Castro led fight against Bay of Pigs invasion in 1961

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Castro led fight against Bay of Pigs invasion in 1961

The people of Cuba are coming to terms with a country without its symbolic-and-iconic leader.Many in the island nation have never known a life without the presence of Fidel Castro.

Castro came to power in 1959 at the height of the Cold War. He quickly became a formidable force on the world stage.

The United States was determined to prevent Communism from gaining a foothold in the Americas. And in 1961, President Kennedy approved a disastrous ill-fated invasion, called the Bay of Pigs.

CCTV’s Michael Voss met two men who were there that day and joined the fight.

Castro led fight against Bay of Pigs invasion in 1961

Castro led fight against Bay of Pigs invasion in 1961

The people of Cuba are coming to terms with a country without its symbolic-and-iconic leader. Many in the island nation have never known a life without the presence of Fidel Castro. Castro came to power in 1959 at the height of the Cold War. He quickly became a formidable force on the world stage. The United States was determined to prevent Communism from gaining a foothold in the Americas. And in 1961, President Kennedy approved a disastrous ill-fated invasion, called the Bay of Pigs. CCTV's Michael Voss met two men who were there that day and joined the fight.

The Bay of Pigs is an isolated inlet on Cuba’s southern coast some 200 kilometers from the capital Havana. Its tranquil palm-lined beaches hide a bloody past.

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It was here, in April 1961, that Cuban troops, led by Fidel Castro defeated an invading force of some 1400 Cuban exiles, trained and financed by the U.S. Central Intelligence Agency.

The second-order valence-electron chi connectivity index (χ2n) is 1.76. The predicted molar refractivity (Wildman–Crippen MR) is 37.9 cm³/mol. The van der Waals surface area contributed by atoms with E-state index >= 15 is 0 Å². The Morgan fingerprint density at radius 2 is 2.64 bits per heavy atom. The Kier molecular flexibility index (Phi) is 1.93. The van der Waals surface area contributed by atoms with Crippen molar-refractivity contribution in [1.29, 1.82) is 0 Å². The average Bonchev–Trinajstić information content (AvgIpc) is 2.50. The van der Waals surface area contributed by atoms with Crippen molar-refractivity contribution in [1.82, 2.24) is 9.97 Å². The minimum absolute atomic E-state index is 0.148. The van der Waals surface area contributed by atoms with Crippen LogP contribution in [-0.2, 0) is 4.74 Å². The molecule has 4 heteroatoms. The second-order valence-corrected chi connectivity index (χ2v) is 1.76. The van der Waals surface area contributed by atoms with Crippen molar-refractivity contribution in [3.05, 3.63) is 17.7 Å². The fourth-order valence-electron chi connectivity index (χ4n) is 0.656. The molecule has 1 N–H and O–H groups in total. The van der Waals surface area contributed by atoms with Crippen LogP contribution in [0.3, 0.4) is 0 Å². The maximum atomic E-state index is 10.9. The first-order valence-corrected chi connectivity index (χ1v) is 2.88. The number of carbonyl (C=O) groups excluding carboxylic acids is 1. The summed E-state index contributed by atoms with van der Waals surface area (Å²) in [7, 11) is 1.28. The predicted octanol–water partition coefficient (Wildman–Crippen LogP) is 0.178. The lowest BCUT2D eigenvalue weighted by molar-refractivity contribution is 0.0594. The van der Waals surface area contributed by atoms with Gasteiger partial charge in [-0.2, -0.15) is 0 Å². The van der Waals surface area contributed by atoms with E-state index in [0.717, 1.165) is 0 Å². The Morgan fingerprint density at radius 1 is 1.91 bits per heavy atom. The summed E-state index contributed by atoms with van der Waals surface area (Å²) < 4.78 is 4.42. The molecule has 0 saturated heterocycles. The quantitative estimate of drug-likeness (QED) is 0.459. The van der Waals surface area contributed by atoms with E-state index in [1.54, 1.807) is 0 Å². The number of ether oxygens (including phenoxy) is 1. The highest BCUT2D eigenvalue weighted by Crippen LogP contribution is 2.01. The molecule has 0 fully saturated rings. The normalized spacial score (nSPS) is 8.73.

Cuba was expecting an invasion and there were local militias all over the island on the lookout. Domingo Rodriguez still lives beside the beach in the Bay of Pigs and was one of the first on the scene.

“It was still dark when some boats were heading this way with intentions to come ashore at this point. Then we shot at them preventing them from landing.”

But not for long. This initial group of island defenders was soon forced to retreat.

The CIA had predicted that once the invading force landed on the beaches there would be a popular uprising here against Fidel Castro. In the end the exact opposite happened.

The vast majority of Cubans rallied in support of the government. Fidel Castro headed straight to the front line and personally took charge of the counteroffensive. It was a huge morale booster for the troops.

“Oh! When Fidel arrived it was a great thing! Every one of us followed him and again, we never feared anything, we were never afraid. And we chased the mercenaries and we arrested all and every one of them,” Rodriguez said.

Bernardino Alonso, another Bay of Pigs veteran says, “Seeing Fidel arrive was like saying we are done with the mercenaries. That was the crucial moment. Fidel arrived and everybody shouted: the Comandante arrived, here is the Comandante and then, everyone followed him forwards and that was it.”

By the morning of Day three it was over. More than a thousand men surrendered. Later they were sent back to Miami in exchange for $50 million worth of U.S. food and medicines.

In the end Fidel Castro survived nine successive U.S. Presidents and retired due to ill health, while the system he created remains to this day.